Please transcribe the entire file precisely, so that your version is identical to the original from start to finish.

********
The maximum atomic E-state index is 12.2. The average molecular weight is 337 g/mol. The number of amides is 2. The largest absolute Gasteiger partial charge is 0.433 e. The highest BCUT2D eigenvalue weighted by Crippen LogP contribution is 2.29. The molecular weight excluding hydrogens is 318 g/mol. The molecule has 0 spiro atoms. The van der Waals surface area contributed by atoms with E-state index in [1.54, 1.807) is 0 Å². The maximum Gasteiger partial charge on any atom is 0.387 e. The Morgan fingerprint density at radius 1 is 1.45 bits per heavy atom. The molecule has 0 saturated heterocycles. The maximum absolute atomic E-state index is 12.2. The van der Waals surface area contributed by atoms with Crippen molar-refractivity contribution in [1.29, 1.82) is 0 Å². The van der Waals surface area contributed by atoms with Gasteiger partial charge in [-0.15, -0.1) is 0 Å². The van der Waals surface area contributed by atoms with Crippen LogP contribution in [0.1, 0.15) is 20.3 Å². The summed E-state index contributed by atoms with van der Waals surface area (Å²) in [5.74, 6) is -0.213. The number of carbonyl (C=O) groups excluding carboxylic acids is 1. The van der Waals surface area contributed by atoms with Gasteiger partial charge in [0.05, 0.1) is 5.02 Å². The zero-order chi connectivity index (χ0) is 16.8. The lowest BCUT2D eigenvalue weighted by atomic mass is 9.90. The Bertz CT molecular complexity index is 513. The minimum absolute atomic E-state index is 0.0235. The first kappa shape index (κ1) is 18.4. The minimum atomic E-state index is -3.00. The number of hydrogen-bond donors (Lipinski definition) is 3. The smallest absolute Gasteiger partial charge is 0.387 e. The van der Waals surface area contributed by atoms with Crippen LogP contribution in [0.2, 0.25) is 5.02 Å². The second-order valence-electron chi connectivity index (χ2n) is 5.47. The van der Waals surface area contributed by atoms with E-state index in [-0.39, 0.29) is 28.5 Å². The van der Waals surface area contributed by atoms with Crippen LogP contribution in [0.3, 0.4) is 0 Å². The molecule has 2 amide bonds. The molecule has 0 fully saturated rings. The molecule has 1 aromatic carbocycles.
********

The maximum atomic E-state index is 12.2. The average molecular weight is 337 g/mol. The number of amides is 2. The largest absolute Gasteiger partial charge is 0.433 e. The highest BCUT2D eigenvalue weighted by Crippen LogP contribution is 2.29. The molecular weight excluding hydrogens is 318 g/mol. The molecule has 0 spiro atoms. The van der Waals surface area contributed by atoms with E-state index in [1.54, 1.807) is 0 Å². The maximum Gasteiger partial charge on any atom is 0.387 e. The Morgan fingerprint density at radius 1 is 1.45 bits per heavy atom. The molecule has 0 saturated heterocycles. The maximum absolute atomic E-state index is 12.2. The van der Waals surface area contributed by atoms with Crippen molar-refractivity contribution in [1.29, 1.82) is 0 Å². The van der Waals surface area contributed by atoms with Gasteiger partial charge in [-0.15, -0.1) is 0 Å². The van der Waals surface area contributed by atoms with Crippen LogP contribution in [0.1, 0.15) is 20.3 Å². The summed E-state index contributed by atoms with van der Waals surface area (Å²) in [5.74, 6) is -0.213. The number of carbonyl (C=O) groups excluding carboxylic acids is 1. The van der Waals surface area contributed by atoms with Gasteiger partial charge in [0.05, 0.1) is 5.02 Å². The zero-order chi connectivity index (χ0) is 16.8. The lowest BCUT2D eigenvalue weighted by atomic mass is 9.90. The Bertz CT molecular complexity index is 513. The minimum absolute atomic E-state index is 0.0235. The first kappa shape index (κ1) is 18.4. The minimum atomic E-state index is -3.00. The number of hydrogen-bond donors (Lipinski definition) is 3. The smallest absolute Gasteiger partial charge is 0.387 e. The van der Waals surface area contributed by atoms with Crippen LogP contribution in [0.2, 0.25) is 5.02 Å². The second-order valence-electron chi connectivity index (χ2n) is 5.47. The van der Waals surface area contributed by atoms with E-state index in [-0.39, 0.29) is 28.5 Å². The van der Waals surface area contributed by atoms with Crippen LogP contribution in [0.3, 0.4) is 0 Å². The molecule has 2 amide bonds. The molecule has 0 fully saturated rings. The molecule has 1 aromatic carbocycles.